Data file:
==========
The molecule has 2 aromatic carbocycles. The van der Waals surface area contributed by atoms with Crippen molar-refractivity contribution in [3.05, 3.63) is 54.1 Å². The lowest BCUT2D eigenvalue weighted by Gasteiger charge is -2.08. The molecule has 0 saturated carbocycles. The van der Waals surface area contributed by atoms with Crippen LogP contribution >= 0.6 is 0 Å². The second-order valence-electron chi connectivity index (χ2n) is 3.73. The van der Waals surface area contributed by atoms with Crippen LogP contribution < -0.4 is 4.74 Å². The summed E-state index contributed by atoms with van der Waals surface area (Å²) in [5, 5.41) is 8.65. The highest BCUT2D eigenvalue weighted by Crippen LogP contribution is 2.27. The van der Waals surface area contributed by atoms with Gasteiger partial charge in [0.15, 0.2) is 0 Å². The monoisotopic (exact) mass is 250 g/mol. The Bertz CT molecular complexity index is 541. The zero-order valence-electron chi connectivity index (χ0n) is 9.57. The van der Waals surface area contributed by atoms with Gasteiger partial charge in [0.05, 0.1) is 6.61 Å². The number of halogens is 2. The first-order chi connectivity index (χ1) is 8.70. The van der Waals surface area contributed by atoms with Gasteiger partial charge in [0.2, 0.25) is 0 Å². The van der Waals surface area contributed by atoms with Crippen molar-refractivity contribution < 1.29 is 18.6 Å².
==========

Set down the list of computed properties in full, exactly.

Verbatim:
The molecule has 2 aromatic carbocycles. The van der Waals surface area contributed by atoms with Crippen molar-refractivity contribution in [3.05, 3.63) is 54.1 Å². The lowest BCUT2D eigenvalue weighted by Gasteiger charge is -2.08. The molecule has 0 saturated carbocycles. The van der Waals surface area contributed by atoms with Crippen LogP contribution >= 0.6 is 0 Å². The second-order valence-electron chi connectivity index (χ2n) is 3.73. The van der Waals surface area contributed by atoms with Crippen LogP contribution < -0.4 is 4.74 Å². The summed E-state index contributed by atoms with van der Waals surface area (Å²) in [5, 5.41) is 8.65. The highest BCUT2D eigenvalue weighted by Crippen LogP contribution is 2.27. The van der Waals surface area contributed by atoms with Gasteiger partial charge in [0.15, 0.2) is 0 Å². The monoisotopic (exact) mass is 250 g/mol. The Bertz CT molecular complexity index is 541. The zero-order valence-electron chi connectivity index (χ0n) is 9.57. The van der Waals surface area contributed by atoms with Gasteiger partial charge in [0.05, 0.1) is 6.61 Å². The number of halogens is 2. The first-order chi connectivity index (χ1) is 8.70. The van der Waals surface area contributed by atoms with Gasteiger partial charge in [0.2, 0.25) is 0 Å². The van der Waals surface area contributed by atoms with Crippen molar-refractivity contribution < 1.29 is 18.6 Å².